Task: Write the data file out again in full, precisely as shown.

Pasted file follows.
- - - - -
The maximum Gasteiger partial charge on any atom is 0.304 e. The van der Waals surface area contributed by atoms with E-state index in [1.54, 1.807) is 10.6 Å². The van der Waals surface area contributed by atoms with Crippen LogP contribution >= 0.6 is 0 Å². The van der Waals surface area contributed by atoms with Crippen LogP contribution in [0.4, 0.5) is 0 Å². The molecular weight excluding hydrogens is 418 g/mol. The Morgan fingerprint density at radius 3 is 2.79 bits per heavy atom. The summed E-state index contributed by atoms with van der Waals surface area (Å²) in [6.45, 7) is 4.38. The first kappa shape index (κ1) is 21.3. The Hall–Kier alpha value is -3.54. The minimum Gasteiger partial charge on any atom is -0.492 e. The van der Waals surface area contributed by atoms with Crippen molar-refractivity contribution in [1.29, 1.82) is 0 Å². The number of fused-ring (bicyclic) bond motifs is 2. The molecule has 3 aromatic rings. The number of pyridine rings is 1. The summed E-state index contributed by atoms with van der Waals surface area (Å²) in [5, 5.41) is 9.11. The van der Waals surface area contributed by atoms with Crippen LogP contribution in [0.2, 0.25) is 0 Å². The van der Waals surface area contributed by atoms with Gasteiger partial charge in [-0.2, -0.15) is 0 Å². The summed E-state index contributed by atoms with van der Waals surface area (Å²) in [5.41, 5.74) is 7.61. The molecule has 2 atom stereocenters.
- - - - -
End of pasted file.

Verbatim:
The maximum Gasteiger partial charge on any atom is 0.304 e. The van der Waals surface area contributed by atoms with E-state index in [1.54, 1.807) is 10.6 Å². The van der Waals surface area contributed by atoms with Crippen LogP contribution >= 0.6 is 0 Å². The van der Waals surface area contributed by atoms with Crippen LogP contribution in [0.4, 0.5) is 0 Å². The molecular weight excluding hydrogens is 418 g/mol. The Morgan fingerprint density at radius 3 is 2.79 bits per heavy atom. The summed E-state index contributed by atoms with van der Waals surface area (Å²) in [6.45, 7) is 4.38. The first kappa shape index (κ1) is 21.3. The Hall–Kier alpha value is -3.54. The minimum Gasteiger partial charge on any atom is -0.492 e. The van der Waals surface area contributed by atoms with Crippen molar-refractivity contribution in [1.29, 1.82) is 0 Å². The number of fused-ring (bicyclic) bond motifs is 2. The molecule has 3 aromatic rings. The number of pyridine rings is 1. The summed E-state index contributed by atoms with van der Waals surface area (Å²) in [5, 5.41) is 9.11. The van der Waals surface area contributed by atoms with Crippen LogP contribution in [0.2, 0.25) is 0 Å². The van der Waals surface area contributed by atoms with Gasteiger partial charge in [-0.2, -0.15) is 0 Å². The summed E-state index contributed by atoms with van der Waals surface area (Å²) in [5.41, 5.74) is 7.61. The molecule has 2 atom stereocenters.